Calcium channel blockers

Indications for the use of calcium channel blockers during cardiac catheterization/intervention:

  • Prevention and treatment of no-reflow

  • Treatment of epicardial coronary artery spasm

  • Treatment of arrhythmias

  • Prevention/treatment of radial artery spasm during transradial cardiac catheterization

Contraindications

  • Hypotension (SBP <90 mm Hg)

  • Bradycardia or high degree of heart block

  • Decompensated heart failure/left ventricular dysfunction

Prevention or treatment of coronary spasm induced by catheter, coronary wire, or balloon manipulation. It is also good practice to use IC nitroglycerin to appropriately size balloons and stents prior to deployment.

Undesirable effects

  • Nitroglycerin is a very safe and short-acting medication. Primary adverse effects are hypotension, tachycardia, headache, and flushing.

  • Nitrate-induced hypotension typically results from combined venous and arterial dilation. Venodilation reduces preload, and hypotension usually responds promptly to intravascular volume infusion. Care should be taken to avoid hypotension when administering nitroglycerin to patients with severe aortic stenosis or significant left main stenosis. Nitroglycerin should not be administered within 24 to 48 hours of phosphodiesterase-5 inhibitor use due to the risk of profound hypotension.

Nitroprusside

  • No major adverse effects are usually observed with the administration of IC nitroprusside, except for a transient reduction in blood pressure. As with nitroglycerin, care should be taken to avoid hypotension when administering nitroprusside to patients with severe aortic stenosis or significant left main stenosis.

  • Cyanide toxicity is rare with IV nitroprusside, but the risk increases with high doses (>250 µg/min) and prolonged periods of infusion (>48 hours), and in patients in whom elimination is decreased, such as those with hepatic/renal failure. Cyanide/thiocyanate toxicity should be suspected in patients who develop nausea, abdominal discomfort, altered mental status, or convulsions. It is treated with IV sodium nitrite, thiosulfate, and drug discontinuation.

Adenosine

  • Since the half-life of adenosine is very short, adverse effects, such as bradycardia, transient AV block, chest pain, dyspnea, headache, and flushing, rarely last more than a few seconds. These side effects are mediated by activation of other adenosine receptors (A1, A2B, and A3). IV dosing may have a higher incidence of flushing, chest pain, and bradycardia/AV block compared to IC adenosine.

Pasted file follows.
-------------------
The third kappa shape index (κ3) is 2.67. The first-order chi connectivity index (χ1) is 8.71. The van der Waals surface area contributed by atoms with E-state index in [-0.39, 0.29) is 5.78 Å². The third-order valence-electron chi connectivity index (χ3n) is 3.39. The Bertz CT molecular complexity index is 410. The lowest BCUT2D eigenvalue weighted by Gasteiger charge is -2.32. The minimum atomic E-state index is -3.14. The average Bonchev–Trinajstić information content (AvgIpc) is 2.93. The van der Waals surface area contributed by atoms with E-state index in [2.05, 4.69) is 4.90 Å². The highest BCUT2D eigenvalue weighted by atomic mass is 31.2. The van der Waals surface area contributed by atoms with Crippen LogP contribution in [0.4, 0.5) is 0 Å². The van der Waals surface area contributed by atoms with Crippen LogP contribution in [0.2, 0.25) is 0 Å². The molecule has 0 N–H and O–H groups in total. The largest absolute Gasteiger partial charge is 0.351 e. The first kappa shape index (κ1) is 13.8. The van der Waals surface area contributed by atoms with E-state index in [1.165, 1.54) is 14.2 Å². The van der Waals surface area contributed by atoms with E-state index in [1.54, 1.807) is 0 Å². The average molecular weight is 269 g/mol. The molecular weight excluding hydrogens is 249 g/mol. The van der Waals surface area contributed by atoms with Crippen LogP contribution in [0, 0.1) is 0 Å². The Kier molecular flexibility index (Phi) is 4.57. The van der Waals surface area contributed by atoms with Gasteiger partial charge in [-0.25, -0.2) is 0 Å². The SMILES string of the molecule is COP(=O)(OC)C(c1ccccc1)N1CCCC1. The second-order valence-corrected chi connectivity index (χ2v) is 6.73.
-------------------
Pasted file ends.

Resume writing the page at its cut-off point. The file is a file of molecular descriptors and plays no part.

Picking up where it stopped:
• IC verapamil is associated with a greater incidence of transient heart block compared to IC adenosine, especially with injection of the right coronary artery or dominant left circumflex artery.

  • IV or IA calcium channel blockers should be avoided in patients with heart failure/severely depressed LV function because of their negative inotropic effects.

Calcium channel blockers

  • IC verapamil is associated with a greater incidence of transient heart block compared to IC adenosine, especially with injection of the right coronary artery or dominant left circumflex artery.

  • IV or IA calcium channel blockers should be avoided in patients with heart failure/severely depressed LV function because of their negative inotropic effects.

Alternative approaches

Nitroglycerin

Other vasodilators of the epicardial coronary arteries include sodium nitroprusside and acetylcholine. Nitroprusside is also an endothelial-independent donor of NO, but in contrast to nitroglycerin, it does not require enzymatic metabolism to derive NO.

IC nitroprusside, therefore, produces both epicardial and microvascular dilation. Nitroprusside will be covered in detail in the subsequent section. Acetylcholine stimulates muscarinic receptors on coronary endothelial cells. In the presence of normal, "healthy" endothelium, acetylcholine produces coronary vasodilation; but in the setting of dysfunctional endothelium it results in vasoconstriction.

IC acetylcholine can be used as a provocative test to diagnose coronary spasm (and has comparable effectiveness to methylergonovine). It is also used as a research tool to evaluate the endothelium.

Nitroprusside

Nicorandil has a dual mechanism of action: it acts as a (1) nitric oxide donor and an (2) ATP-sensitive potassium channel opener. It produces vasodilation of the epicardial coronary arteries and the small resistance arterioles. In addition, nicorandil has an antiinflammatory effect and reduces production of free radicals. Nicorandil is an effective antianginal medication, and can induce pharmacologic preconditioning and impart cardioprotective effects. Nicorandil has shown some efficacy in reducing no-reflow in the setting of acute myocardial infarction and rotational atherectomy. It is not available in the United States.

Adenosine

Regadenoson, a new selective A2A agonist, produces a similar degree of hyperemia compared to adenosine and has fewer side effects. A single IV bolus of regadenoson (400 µg) has been shown to be as effective as an IV infusion of adenosine for measuring FFR. Sodium nitroprusside is also a suitable hyperemic stimulus for physiologic coronary lesion assessment. Adenosine triphosphate (not available in the United States) and dobutamine have also been used for coronary physiologic measurements. IC papaverine is no longer used for hyperemic stimulation due to the risk of Q-T prolongation and associated arrhythmias.